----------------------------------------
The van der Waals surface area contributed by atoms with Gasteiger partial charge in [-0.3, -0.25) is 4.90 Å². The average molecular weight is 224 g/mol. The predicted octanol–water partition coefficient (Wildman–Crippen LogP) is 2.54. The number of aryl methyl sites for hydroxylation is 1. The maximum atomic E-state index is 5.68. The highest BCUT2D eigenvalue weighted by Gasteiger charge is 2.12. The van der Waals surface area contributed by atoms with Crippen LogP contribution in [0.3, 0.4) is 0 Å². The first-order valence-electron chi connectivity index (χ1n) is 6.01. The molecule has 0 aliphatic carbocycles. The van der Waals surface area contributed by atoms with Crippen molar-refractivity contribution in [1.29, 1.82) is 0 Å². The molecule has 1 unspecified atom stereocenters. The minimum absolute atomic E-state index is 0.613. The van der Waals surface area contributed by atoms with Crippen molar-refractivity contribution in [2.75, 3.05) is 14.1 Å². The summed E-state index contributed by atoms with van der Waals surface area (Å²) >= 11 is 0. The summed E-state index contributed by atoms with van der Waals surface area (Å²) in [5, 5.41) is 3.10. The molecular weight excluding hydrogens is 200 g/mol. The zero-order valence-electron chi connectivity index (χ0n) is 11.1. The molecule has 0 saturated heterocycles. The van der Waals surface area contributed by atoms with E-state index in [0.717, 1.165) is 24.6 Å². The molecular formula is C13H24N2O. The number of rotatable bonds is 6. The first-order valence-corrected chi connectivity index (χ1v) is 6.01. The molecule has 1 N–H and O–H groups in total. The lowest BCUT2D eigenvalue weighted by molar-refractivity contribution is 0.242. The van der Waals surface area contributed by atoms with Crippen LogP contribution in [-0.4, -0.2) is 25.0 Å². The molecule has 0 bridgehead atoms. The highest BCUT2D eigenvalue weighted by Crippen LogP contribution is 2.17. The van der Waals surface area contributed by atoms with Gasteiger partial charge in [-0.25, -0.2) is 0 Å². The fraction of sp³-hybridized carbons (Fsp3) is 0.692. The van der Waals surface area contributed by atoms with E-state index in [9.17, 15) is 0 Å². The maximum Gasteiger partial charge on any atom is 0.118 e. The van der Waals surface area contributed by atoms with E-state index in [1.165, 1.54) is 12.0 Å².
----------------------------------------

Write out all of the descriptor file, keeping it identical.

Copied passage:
The van der Waals surface area contributed by atoms with Gasteiger partial charge in [-0.3, -0.25) is 4.90 Å². The average molecular weight is 224 g/mol. The predicted octanol–water partition coefficient (Wildman–Crippen LogP) is 2.54. The number of aryl methyl sites for hydroxylation is 1. The maximum atomic E-state index is 5.68. The highest BCUT2D eigenvalue weighted by Gasteiger charge is 2.12. The van der Waals surface area contributed by atoms with Crippen LogP contribution in [0.3, 0.4) is 0 Å². The first-order valence-electron chi connectivity index (χ1n) is 6.01. The molecule has 0 aliphatic carbocycles. The van der Waals surface area contributed by atoms with Crippen molar-refractivity contribution in [1.29, 1.82) is 0 Å². The molecule has 1 unspecified atom stereocenters. The minimum absolute atomic E-state index is 0.613. The van der Waals surface area contributed by atoms with Crippen molar-refractivity contribution in [2.75, 3.05) is 14.1 Å². The summed E-state index contributed by atoms with van der Waals surface area (Å²) >= 11 is 0. The summed E-state index contributed by atoms with van der Waals surface area (Å²) in [5, 5.41) is 3.10. The molecular weight excluding hydrogens is 200 g/mol. The zero-order valence-electron chi connectivity index (χ0n) is 11.1. The molecule has 0 saturated heterocycles. The van der Waals surface area contributed by atoms with E-state index in [0.717, 1.165) is 24.6 Å². The molecular formula is C13H24N2O. The number of rotatable bonds is 6. The first-order valence-corrected chi connectivity index (χ1v) is 6.01. The molecule has 1 N–H and O–H groups in total. The lowest BCUT2D eigenvalue weighted by molar-refractivity contribution is 0.242. The van der Waals surface area contributed by atoms with Crippen LogP contribution in [-0.4, -0.2) is 25.0 Å². The molecule has 0 bridgehead atoms. The highest BCUT2D eigenvalue weighted by Crippen LogP contribution is 2.17. The van der Waals surface area contributed by atoms with Gasteiger partial charge in [-0.25, -0.2) is 0 Å². The fraction of sp³-hybridized carbons (Fsp3) is 0.692. The van der Waals surface area contributed by atoms with E-state index in [9.17, 15) is 0 Å². The maximum Gasteiger partial charge on any atom is 0.118 e. The van der Waals surface area contributed by atoms with E-state index in [1.165, 1.54) is 12.0 Å².